When you were pregnant, you couldn’t imagine letting your baby cry herself to sleep. Fast-forward six months and you’re ready to try everything and anything for some shut-eye. Here’s what Cara Dumaplin, baby sleep expert of Taking Cara Babies fame, has to say about cry it out (CIO).
“We want to meet babies where they are developmentally,” Cara tells us. And in a baby’s first four months, they don’t have the developmental capacity to go from crying to calming themselves down to putting themselves to sleep. Translation? You can’t—and shouldn’t—attempt to cry it out during those first four months. But that doesn’t mean you can’t teach a newborn how to fall asleep using other methods, like putting her down while still awake or with the help of a sound machine. (For the record, Cara teaches a no-cry approach newborn class that this mom swears by.)
“Now at five months and older, if sleep is a struggle then there will be crying,” says Cara. That’s because at this age, babies get used to falling asleep in a certain way (being rocked to sleep, for example), and they’re going to protest if you take that away from them. Another reason why babies cry? Because they’re trying to communicate with you and, well, their means of communication are pretty limited at this point.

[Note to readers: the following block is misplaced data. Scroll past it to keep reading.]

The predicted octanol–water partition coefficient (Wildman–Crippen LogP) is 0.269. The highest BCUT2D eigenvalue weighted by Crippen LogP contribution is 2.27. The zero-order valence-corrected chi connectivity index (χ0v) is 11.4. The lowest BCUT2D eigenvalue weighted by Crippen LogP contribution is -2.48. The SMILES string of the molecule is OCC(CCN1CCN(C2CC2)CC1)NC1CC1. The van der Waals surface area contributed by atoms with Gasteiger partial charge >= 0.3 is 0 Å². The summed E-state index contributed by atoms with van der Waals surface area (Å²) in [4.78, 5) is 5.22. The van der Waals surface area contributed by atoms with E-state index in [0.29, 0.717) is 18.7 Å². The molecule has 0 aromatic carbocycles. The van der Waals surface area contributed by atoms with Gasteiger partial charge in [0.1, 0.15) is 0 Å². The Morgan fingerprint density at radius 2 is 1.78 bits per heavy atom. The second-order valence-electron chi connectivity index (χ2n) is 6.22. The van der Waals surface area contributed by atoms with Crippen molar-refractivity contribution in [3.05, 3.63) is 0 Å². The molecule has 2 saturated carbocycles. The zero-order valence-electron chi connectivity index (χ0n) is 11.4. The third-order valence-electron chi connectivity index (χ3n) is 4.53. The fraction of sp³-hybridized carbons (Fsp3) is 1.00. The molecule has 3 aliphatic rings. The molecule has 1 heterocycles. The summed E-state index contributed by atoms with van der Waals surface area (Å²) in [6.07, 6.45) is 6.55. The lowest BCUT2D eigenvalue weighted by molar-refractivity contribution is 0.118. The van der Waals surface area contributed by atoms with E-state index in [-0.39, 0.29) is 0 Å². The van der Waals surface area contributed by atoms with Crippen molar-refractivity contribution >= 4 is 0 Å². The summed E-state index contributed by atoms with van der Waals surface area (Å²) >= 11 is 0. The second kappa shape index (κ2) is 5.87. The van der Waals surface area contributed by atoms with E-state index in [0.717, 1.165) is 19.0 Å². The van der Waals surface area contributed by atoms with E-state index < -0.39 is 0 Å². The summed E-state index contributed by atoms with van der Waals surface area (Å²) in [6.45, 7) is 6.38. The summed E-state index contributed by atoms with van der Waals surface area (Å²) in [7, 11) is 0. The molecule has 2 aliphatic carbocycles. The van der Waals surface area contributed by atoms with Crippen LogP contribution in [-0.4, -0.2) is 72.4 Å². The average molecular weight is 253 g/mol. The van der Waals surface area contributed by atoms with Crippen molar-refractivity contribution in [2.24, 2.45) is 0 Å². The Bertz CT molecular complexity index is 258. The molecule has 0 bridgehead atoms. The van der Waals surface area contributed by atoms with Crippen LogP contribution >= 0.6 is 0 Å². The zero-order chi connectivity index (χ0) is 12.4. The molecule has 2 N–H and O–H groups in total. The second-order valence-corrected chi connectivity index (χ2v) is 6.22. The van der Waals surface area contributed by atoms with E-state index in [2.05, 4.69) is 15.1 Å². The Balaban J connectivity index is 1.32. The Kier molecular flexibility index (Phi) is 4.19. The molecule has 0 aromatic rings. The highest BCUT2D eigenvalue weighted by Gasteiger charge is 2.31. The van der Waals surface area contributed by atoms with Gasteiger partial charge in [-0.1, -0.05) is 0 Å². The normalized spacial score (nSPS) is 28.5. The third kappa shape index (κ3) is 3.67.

But before you feel like the worst parent ever, know that there’s a difference between your baby crying because their needs aren’t being met (like if they’re hungry or cold) and crying because they’re frustrated that they don’t know how to fall asleep.